Surprisingly, this appears to be the case according to research recently released.
An interdisciplinary team involving researchers with backgrounds in engineering, intercultural communication, and applied linguistics from universities in the United Kingdom, Belgium, Australia, and Japan conducted the research.
They analysed written materials with intercultural communication as the subject, as used in engineering education.
They concluded that education in this area is not just lacking. It’s also behind the times.
What is intercultural training, and why should we care?
Put simply, intercultural training (which can also be called cross-cultural or multicultural training) educates employees on the cultural differences between countries or world regions, with the goal of preparing them for smooth, successful communication in international business settings.
In today’s world, Engineers need to be multi-faceted, not just technically adept “nerds”. This is because it’s increasingly acknowledged that they require more than technical excellence given the complex global contexts in which they work.
They’re required to have high levels of public health, safety, welfare, environmental, social, environmental and cultural appreciation. This led to concerns that engineering programs at Universities don’t adequately prepare students for the professional world.
For example, previous study conducted by researchers from eight leading engineering schools in Brazil, China, Germany, Japan, Switzerland, and the United States concluded:
Despite their diverse histories, cultures, economies, and engineering infrastructures, it is apparent that all six countries recognize the need for a dramatically different kind of engineer and, remarkably, they agree substantially on their desired traits. The highly‐analytical, technically‐focused engineering “nerd” is a person of the past. They seek engineers who are technically adept, culturally aware, and broadly knowledgeable… . What they seek is a global engineer. (Global Engineering Excellence Initiative, 2006 , p. 32)
For this reason, the researchers asked the very academic question “How is culture conceptualised in engineering education?” But, this seems weird right?
We probably feel that we’re a well-connected discipline that collaborates well globally. So how could Engineering training be so off the mark?
Culture can simplistically be defined in two arguably mutually exclusive ways; either using a ‘culture‐as‐a-given’ or a ‘culture‐as‐a-construct’ approach.
Culture-as-a-given. Where you are born defines you.
The culture‐as‐a-given approach focuses on describing the cultures of predefined groups, often based on nationality, as a way of providing footholds for cross‐cultural interaction. The researchers found a tendency for educational programs in engineering to favour a culture‐as-a-given approach, with nationality as the defining difference.
Put simply, this approach describes a culture with characteristics that are assumed to apply to all members of a particular group. It assumes a person will possess certain beliefs, uphold certain values, or act in certain ways because of the group they are assumed to represent. Hence, the culture‐as‐a-given approach could in some cases reinforce stereotyping.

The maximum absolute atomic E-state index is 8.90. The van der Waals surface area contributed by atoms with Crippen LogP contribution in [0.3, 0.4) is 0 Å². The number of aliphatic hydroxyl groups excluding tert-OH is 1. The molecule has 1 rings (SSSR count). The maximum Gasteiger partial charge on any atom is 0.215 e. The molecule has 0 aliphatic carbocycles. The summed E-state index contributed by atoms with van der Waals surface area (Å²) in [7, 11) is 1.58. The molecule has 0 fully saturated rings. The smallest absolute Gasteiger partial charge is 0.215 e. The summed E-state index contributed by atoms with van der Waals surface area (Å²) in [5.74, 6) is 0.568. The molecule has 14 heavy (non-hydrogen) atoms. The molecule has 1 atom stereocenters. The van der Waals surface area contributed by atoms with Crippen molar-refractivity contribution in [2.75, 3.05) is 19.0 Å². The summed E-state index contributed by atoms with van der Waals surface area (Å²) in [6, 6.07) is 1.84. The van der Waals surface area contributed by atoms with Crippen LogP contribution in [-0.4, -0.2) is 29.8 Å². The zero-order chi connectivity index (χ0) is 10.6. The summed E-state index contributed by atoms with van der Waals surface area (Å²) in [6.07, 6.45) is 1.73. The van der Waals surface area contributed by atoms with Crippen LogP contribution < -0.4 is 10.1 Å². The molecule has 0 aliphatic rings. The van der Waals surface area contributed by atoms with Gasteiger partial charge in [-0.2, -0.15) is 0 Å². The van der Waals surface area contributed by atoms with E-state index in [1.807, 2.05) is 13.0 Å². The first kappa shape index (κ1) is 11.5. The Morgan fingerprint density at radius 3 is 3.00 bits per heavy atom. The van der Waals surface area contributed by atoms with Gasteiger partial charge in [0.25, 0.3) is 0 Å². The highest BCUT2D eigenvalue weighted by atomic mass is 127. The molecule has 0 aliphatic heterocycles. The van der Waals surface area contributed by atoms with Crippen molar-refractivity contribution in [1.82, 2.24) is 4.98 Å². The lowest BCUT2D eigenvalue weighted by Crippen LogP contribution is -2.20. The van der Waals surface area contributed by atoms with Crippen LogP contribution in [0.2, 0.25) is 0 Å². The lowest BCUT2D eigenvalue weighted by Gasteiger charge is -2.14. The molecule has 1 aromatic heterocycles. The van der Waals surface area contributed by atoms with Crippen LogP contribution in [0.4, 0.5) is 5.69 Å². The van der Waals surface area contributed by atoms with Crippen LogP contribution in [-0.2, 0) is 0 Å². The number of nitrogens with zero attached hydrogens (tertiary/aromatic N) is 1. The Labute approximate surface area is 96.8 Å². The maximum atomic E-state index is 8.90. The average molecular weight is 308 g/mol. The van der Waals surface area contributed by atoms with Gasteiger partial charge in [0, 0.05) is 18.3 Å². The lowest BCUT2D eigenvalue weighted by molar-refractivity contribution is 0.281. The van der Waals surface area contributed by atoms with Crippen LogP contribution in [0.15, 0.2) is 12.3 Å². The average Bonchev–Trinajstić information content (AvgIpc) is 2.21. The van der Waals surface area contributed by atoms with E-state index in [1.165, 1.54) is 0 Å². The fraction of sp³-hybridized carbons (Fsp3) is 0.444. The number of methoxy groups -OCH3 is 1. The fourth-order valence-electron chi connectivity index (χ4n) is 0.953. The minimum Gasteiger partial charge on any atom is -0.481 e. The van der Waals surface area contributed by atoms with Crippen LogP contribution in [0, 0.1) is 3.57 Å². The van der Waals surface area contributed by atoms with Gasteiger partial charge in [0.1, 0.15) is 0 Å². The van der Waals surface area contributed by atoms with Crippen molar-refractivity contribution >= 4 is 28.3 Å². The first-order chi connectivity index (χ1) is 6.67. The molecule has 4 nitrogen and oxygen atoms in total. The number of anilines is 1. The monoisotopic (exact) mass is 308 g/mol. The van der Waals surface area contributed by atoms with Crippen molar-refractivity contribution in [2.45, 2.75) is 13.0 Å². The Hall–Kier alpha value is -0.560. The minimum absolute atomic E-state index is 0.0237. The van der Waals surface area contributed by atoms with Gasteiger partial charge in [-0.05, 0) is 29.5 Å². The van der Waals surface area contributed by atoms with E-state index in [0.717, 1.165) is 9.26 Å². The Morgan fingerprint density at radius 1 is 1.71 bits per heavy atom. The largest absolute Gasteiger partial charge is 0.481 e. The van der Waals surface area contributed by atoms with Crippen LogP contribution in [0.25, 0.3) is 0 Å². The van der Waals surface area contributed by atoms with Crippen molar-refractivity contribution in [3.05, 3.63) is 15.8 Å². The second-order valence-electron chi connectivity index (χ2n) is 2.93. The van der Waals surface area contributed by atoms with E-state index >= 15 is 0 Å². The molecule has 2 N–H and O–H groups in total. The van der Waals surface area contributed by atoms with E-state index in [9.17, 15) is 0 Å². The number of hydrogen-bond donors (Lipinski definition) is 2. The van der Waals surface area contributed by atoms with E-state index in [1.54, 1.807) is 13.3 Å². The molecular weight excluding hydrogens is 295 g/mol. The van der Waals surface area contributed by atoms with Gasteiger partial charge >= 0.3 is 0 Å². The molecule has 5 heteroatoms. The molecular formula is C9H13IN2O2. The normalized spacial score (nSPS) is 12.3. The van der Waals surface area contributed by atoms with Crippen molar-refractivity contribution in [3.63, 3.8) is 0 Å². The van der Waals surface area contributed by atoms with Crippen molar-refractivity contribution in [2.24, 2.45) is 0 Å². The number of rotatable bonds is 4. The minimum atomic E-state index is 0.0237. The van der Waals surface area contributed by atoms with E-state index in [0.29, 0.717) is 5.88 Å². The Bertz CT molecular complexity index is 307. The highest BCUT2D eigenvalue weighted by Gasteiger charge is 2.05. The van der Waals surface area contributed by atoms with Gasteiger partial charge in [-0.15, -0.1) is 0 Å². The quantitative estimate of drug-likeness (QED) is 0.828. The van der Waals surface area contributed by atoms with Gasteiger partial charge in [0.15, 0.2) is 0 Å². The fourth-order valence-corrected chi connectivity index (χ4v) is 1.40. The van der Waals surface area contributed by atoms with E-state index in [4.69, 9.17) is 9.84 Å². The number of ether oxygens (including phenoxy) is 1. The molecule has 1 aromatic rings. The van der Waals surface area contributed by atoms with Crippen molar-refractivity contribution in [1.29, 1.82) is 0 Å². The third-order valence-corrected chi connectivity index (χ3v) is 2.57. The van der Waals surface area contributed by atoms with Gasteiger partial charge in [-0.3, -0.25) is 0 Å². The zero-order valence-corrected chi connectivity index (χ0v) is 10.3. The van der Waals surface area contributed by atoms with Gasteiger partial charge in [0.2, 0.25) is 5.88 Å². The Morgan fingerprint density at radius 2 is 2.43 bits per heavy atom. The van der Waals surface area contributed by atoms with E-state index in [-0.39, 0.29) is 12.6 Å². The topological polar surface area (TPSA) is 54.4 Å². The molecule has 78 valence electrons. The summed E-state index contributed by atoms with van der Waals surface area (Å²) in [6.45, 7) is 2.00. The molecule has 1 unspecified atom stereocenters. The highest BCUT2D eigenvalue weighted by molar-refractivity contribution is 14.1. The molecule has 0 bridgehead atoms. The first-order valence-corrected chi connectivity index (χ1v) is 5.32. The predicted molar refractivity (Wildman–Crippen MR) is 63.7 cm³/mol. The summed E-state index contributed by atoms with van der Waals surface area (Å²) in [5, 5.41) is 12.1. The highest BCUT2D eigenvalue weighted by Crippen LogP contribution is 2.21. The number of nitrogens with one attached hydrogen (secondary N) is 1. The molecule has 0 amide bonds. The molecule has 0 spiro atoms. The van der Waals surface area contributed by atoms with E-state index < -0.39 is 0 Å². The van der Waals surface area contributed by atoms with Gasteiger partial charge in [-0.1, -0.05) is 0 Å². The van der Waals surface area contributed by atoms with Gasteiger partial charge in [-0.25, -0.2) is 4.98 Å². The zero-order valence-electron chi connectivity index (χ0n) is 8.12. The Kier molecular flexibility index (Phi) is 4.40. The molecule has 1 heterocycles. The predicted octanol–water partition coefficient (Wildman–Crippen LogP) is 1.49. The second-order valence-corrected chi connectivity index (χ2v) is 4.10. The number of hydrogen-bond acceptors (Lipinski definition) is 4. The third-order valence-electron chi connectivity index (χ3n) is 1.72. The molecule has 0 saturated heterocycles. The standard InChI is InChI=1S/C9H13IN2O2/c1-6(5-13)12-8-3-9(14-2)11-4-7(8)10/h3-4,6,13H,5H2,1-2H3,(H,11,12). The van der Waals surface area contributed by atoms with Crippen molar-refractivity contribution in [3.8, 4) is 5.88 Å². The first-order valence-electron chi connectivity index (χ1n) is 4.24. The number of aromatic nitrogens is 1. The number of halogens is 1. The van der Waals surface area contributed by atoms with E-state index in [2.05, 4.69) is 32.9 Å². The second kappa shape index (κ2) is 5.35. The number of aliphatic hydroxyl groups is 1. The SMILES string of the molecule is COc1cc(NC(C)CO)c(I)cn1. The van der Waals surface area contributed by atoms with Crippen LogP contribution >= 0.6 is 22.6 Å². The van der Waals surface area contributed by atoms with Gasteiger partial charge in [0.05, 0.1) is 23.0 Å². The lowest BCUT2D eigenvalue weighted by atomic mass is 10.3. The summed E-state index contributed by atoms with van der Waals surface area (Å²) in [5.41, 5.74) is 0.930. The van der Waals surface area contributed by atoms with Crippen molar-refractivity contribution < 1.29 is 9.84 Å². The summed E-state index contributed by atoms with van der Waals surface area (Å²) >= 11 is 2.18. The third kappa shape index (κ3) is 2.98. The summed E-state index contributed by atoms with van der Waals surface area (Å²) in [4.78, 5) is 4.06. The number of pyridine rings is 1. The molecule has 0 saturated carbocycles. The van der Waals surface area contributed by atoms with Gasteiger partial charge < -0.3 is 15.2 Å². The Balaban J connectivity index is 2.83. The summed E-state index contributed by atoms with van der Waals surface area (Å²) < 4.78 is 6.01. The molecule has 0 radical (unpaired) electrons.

Culture-as-a-construct. You may identify more with an Engineer from another country vs. someone from another discipline in New Zealand.
The culture‐as‐a-construct approach views culture as something “liquid” that can’t be reduced to a unitary, homogeneous identity, even if it may sometimes appear solidified in social, legal, or other structures. Such cultures, change, intermingle, and are not defined by national boundaries.
An example, would be communities of practice in which people with shared concerns and aims gather and learn to improve their practices through interaction. This is something probably very familiar to practicing engineers but seemingly not so familiar in training programs.
The researchers recommend that education and training should go beyond training on how to deal with people of different nationalitities and ethnic groups. Students should be directed to reflect on and to discuss the cultures of small groups and institutions that they belong to, and try to better understand from where their own worldviews originate.
Have you thought of better ways to engage students in your own small culture and area of practice?
At HERA, we’ve been thinking about intercultural communication a lot. It’s why we are establishing our tribe of metalheads and have created a student category of membership. We recognise that heavy engineering is somewhat of a culture that we can all identify with.
If you’d like to read the full journal paper to get your own thinking going around it, click here.
I’d also like to call for support for any of our student members, as we’re looking to assist them to access paid internships, networking opportunities, site visits, mentoring and more. We’d also be keen for you to link us with students within your workforce who might be eligible for this membership tier. It’s a great resource you can tap into to build a professional development scheme for them without financial outlay. It tells them you want to invest in their growth, that they’re important to your business and that you’re providing a work environment they want to stay in.
To find out more, please contact our Manager Membership Services and Support, Brian Low.